Location: Dairy Forage ResearchTitle: In-situ Ruminal Protein, Fiber, and Dry Matter Degradability of Legume Silages and Hays as Influenced by Protein-binding Polyphenols and Conditioning Methods Author
Submitted to: International Silage Conference
Publication Type: Proceedings
Publication Acceptance Date: 6/8/2009
Publication Date: 7/27/2009
Citation: Grabber, J.H., Coblentz, W.K. 2009. In-situ Ruminal Protein, Fiber, and Dry Matter Degradability of Legume Silages and Hays as Influenced by Protein-binding Polyphenols and Conditioning Methods. In: Proceedings of the XVth International Silage Conference, July 27-29, 2009, Madison, Wisconsin. p. 131-132. Interpretive Summary:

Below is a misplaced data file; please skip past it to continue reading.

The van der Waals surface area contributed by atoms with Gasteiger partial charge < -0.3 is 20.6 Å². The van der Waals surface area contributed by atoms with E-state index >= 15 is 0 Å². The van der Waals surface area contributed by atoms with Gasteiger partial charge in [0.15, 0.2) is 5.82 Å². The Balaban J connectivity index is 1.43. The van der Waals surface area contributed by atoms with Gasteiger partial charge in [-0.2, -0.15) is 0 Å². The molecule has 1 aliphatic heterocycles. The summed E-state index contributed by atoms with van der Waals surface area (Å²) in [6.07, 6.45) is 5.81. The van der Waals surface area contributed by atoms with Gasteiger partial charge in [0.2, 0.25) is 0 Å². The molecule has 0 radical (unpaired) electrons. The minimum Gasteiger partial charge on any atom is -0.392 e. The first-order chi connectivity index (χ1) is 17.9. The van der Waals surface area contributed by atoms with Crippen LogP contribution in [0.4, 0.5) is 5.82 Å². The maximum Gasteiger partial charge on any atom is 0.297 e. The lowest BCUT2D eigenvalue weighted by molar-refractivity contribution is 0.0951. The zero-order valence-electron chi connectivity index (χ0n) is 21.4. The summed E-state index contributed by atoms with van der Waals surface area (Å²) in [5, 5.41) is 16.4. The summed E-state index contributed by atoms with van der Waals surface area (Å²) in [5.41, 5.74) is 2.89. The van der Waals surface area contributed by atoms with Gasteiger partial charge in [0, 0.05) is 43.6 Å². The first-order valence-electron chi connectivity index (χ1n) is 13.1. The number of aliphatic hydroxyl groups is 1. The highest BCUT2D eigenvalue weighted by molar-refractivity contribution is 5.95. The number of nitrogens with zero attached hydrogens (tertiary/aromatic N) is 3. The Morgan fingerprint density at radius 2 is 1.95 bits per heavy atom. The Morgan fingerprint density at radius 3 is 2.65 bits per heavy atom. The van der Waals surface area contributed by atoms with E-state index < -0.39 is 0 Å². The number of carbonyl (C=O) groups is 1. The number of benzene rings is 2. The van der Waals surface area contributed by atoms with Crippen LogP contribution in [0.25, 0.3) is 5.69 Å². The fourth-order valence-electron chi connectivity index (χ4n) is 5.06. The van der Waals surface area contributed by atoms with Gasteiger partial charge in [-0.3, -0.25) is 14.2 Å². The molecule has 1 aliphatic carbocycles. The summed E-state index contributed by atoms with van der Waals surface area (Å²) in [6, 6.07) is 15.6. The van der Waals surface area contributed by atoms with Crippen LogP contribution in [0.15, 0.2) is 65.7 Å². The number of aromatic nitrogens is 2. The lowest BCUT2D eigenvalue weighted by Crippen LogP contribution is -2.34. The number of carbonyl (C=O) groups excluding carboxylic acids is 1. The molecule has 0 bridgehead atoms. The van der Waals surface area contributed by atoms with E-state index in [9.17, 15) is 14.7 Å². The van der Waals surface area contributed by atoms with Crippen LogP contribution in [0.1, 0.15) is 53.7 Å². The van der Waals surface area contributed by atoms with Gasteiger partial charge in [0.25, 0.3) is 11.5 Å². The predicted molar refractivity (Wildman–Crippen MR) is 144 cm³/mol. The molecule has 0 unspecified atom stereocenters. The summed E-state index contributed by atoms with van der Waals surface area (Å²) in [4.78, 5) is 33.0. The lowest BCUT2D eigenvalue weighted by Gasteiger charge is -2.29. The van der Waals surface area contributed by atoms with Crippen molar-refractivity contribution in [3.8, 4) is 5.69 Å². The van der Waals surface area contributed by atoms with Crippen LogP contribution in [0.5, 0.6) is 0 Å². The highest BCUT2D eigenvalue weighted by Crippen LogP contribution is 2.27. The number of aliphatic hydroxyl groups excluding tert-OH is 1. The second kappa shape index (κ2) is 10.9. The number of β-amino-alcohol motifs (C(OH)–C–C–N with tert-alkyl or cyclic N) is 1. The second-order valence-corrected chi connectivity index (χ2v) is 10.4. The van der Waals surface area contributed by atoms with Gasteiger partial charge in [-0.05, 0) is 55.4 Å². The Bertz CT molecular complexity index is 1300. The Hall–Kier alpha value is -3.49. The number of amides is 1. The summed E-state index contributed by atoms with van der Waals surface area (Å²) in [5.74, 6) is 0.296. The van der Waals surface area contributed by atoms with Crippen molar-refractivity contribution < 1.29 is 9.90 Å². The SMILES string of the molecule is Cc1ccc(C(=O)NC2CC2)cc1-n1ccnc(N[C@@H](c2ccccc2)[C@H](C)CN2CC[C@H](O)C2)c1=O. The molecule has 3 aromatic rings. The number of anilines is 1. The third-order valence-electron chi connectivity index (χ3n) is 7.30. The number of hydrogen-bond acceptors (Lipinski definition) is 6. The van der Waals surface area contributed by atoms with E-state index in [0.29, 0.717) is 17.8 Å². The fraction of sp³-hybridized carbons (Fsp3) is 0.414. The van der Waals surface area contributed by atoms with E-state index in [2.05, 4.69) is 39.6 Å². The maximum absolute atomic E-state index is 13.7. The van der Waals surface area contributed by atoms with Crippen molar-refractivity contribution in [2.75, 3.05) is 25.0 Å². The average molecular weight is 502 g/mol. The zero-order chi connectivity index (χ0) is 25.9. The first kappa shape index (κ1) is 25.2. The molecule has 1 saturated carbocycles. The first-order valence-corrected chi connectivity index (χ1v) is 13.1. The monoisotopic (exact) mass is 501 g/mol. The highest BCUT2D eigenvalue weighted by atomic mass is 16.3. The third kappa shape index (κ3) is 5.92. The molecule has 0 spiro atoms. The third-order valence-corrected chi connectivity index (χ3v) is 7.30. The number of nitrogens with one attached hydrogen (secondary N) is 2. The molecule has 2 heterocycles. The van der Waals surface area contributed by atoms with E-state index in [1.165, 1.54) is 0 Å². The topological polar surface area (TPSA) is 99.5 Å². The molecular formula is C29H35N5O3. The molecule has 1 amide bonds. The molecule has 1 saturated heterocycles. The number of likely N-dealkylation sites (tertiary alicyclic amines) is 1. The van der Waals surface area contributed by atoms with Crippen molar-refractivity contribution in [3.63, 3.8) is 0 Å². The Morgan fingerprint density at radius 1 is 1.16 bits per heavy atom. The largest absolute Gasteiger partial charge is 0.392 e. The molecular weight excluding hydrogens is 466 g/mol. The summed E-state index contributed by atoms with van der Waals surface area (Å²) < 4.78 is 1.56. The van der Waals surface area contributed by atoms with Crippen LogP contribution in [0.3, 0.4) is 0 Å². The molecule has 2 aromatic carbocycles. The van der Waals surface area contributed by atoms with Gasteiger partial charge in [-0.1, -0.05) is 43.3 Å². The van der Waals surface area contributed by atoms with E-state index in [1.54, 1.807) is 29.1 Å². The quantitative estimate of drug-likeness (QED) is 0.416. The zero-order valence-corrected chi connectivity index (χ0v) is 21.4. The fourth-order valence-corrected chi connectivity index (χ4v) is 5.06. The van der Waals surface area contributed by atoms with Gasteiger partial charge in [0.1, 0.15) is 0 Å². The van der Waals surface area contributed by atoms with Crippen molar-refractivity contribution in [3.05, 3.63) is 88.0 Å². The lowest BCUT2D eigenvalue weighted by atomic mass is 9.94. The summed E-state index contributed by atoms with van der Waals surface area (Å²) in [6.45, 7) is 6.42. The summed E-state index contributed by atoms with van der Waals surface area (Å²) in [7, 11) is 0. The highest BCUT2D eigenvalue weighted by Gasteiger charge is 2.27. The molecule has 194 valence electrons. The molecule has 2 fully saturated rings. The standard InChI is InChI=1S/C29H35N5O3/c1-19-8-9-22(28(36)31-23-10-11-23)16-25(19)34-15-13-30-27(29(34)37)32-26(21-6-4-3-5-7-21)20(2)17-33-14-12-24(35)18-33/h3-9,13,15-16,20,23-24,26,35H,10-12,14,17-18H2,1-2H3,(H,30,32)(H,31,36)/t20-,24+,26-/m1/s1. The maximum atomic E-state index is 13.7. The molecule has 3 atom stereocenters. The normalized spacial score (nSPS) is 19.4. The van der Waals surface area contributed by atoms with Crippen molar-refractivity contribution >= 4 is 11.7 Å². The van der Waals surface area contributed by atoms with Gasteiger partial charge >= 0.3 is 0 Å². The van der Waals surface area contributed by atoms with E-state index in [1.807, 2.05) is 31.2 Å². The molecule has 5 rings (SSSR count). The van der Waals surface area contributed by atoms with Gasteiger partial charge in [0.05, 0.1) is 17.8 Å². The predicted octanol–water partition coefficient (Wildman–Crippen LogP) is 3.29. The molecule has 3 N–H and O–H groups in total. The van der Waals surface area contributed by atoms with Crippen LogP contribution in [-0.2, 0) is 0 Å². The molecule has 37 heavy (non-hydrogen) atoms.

Technical Abstract: Conditioning and conservation methods may alter polyphenol binding in forage legumes and the degradability of crude protein (CP), neutral detergent fiber (NDF) and dry matter (DM) in the rumen. In this study, alfalfa, birdsfoot trefoil with 6 or 15 g/kg condensed tannins (CT), and red clover with ~15 g/kg o-diphenols were roll conditioned or macerated, and conserved as silage or hay. Forages were characterized according to the Cornell Net Carbohydrate and Protein System (CNCPS) and incubated in situ for 0 to 72 h to determine the kinetics and ruminal disappearance (RD) of CP, NDF, and DM at a passage rate of 0.06/h. CP concentrations averaged 236 g/kg and NDF in roll-conditioned hay and silage averaged 414 g/kg in alfalfa and trefoil compared to 360 g/kg in clover. Maceration increased NDF in all forages to 430 g/kg. Polyphenols, conditioning and conservation methods primarily altered CNCPS fractions, degradation kinetics, and the RD of CP. The RD of CP averaged 725 g/kg and was 107 g/kg lower in high CT trefoil and clover than in alfalfa, 65 g/kg less in macerated than in roll-conditioned forage, and 147 g/kg less in hay than in silage. The impact of polyphenols on the RD of CP was minimally influenced by conditioning and conservation methods. Inversely related to lignin content, the average RD of NDF was greatest for clover (365 g/kg) and lowest for high CT trefoil (226 g/kg). While other forages were minimally affected, the RD of NDF in clover was increased 65 g/kg by maceration and 78 g/kg by conservation as silage. Average RD of DM was also greatest for clover (619 g/kg) and lowest for high CT trefoil (567 g/kg) and greater for silage (621 g/kg) rather than for hay (573 g/kg), but not influenced by conditioning method. In conclusion, polyphenols, conditioning and conservation methods acted independently to mainly influence the RD of CP in forage legumes.